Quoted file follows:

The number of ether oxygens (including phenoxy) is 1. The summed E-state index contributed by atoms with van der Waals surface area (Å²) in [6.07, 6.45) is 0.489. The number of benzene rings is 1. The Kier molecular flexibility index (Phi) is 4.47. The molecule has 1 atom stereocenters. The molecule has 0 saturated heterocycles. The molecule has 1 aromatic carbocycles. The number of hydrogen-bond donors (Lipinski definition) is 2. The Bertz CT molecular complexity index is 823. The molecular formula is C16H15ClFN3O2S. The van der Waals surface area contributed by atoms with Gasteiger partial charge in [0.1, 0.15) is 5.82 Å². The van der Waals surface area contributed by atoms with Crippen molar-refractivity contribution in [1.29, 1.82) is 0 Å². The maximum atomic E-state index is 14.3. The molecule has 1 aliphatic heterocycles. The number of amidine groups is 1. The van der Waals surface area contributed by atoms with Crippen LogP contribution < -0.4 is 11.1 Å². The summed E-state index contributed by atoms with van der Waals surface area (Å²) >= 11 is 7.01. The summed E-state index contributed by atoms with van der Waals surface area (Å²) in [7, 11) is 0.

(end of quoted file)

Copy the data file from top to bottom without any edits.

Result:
The number of ether oxygens (including phenoxy) is 1. The summed E-state index contributed by atoms with van der Waals surface area (Å²) in [6.07, 6.45) is 0.489. The number of benzene rings is 1. The Kier molecular flexibility index (Phi) is 4.47. The molecule has 1 atom stereocenters. The molecule has 0 saturated heterocycles. The molecule has 1 aromatic carbocycles. The number of hydrogen-bond donors (Lipinski definition) is 2. The Bertz CT molecular complexity index is 823. The molecular formula is C16H15ClFN3O2S. The van der Waals surface area contributed by atoms with Gasteiger partial charge in [0.1, 0.15) is 5.82 Å². The van der Waals surface area contributed by atoms with Crippen molar-refractivity contribution in [1.29, 1.82) is 0 Å². The maximum atomic E-state index is 14.3. The molecule has 1 aliphatic heterocycles. The number of amidine groups is 1. The van der Waals surface area contributed by atoms with Crippen LogP contribution < -0.4 is 11.1 Å². The summed E-state index contributed by atoms with van der Waals surface area (Å²) >= 11 is 7.01. The summed E-state index contributed by atoms with van der Waals surface area (Å²) in [7, 11) is 0.